Socialising the Genome
‘How easy is it to strike up a conversation about DNA and genomics? Geno-what?’
This is a challenge faced by scientists and the general public ever since the first human genome was mapped fifteen years ago. A new project, Socialising the Genome, is now underway to find out how to make genomics a more social concept.
The last Wellcome Trust Monitor survey said only 12% of the population would say they had a good understanding of what a genome is.
With the UK leading the world’s largest genome sequencing project, the ‘100,000 Genomes Project,’ aimed at transforming how we are treated in the NHS, the science around genomics needs a conversation boost.
So, what sort of narratives, metaphors, mantras and memes – can we use to socialise an otherwise dense topic that even the specialists find difficult to navigate? Dr Anna Middleton, Genetic Counsellor and Social Scientist at the Wellcome Trust Sanger Institute says, ‘These are questions that I’ve been thinking about my whole career.’
‘Genetic information is not only important to individuals but also potentially to those nearest and dearest too – it really is a social concept’.
‘Socialising the Genome’ is an engagement project funded by Genomics England, the Wellcome Trust and the Wellcome Trust Sanger Institute. It is led by Dr Anna Middleton working with Julian Borra, Global Creative Strategist, and Founder of Thin Air Factory and ex Saatchi and Saatchi Group Creative Director.
Julian explains, ‘A chasm exists between the world of academia and the sciences and that of the everyday person in the street. There needs to be a process of acclimatisation when travelling between one and the other.’
Vivienne Parry, Head of Engagement at Genomics England says, ‘If genomic medicine is set to become part of mainstream healthcare in the NHS then we know that every one of us will experience more of it in the treatment of ourselves or our families’
Anna Middleton says, ‘We don’t yet know how to make genomics an everyday conversation for people currently unconnected to it. We don’t know what messages about genomics are meaningful to the public.’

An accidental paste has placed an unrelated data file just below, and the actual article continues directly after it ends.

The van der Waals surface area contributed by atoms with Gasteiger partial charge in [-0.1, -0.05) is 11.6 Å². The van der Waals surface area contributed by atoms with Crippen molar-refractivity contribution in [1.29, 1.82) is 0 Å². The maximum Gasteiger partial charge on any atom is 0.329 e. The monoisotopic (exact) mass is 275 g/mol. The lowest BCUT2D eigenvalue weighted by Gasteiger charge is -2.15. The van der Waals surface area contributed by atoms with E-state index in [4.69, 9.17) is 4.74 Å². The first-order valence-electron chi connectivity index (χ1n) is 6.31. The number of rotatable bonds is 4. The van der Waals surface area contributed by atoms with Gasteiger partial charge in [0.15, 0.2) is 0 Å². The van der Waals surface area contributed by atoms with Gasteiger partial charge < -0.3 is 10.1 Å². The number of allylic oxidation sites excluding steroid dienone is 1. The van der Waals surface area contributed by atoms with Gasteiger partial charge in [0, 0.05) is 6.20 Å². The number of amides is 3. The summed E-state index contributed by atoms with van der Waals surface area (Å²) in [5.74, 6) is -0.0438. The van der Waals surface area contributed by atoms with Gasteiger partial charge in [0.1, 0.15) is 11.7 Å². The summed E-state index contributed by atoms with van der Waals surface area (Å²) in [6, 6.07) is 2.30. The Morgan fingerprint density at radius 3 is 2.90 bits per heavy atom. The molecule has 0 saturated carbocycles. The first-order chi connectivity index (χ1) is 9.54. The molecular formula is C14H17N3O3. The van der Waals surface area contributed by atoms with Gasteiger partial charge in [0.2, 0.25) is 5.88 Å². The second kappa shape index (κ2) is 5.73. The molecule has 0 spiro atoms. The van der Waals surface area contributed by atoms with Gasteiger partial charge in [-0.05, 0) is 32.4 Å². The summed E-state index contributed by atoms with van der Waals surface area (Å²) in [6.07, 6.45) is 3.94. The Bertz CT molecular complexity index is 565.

‘Socialising the Genome’ has done a series of focus groups with members of the public to explore what people already understand about DNA and genomics – even if they think they know nothing – and how they are currently talking about it. Insights from these have been given a creative makeover using skills employed in the advertising industry and turned into six animations.
The animations can be seen at www.genetube.org and the research team now need to know what the public think about them. Are the ideas in the animations likable? Do they resonate? But most importantly are they sharable and could they be used as a starter for a conversation?
Dr Audrey Duncanson, from the Wellcome Trust, added: “There have been some remarkable advances in genome research in recent years, many of which are poised to transform patient care, through improved diagnosis and better treatments. In such a rapidly progressing field, it’s vital that we maintain and open dialogue between scientists and the public, so that as many people as possible can benefit from the advances in genomic medicine.”
Julian Rayner, Director of Scientific Courses, Conferences and Public Engagement at the Wellcome Genome Campus said, “Genomics is going to be an increasing part of both science and everyday life in the coming years. On the Wellcome Genome Campus we are committed to helping people understand the science and implications of genomics, and listening to their hopes and worries. Anna’s exciting work will help us start those essential and fascinating conversations.”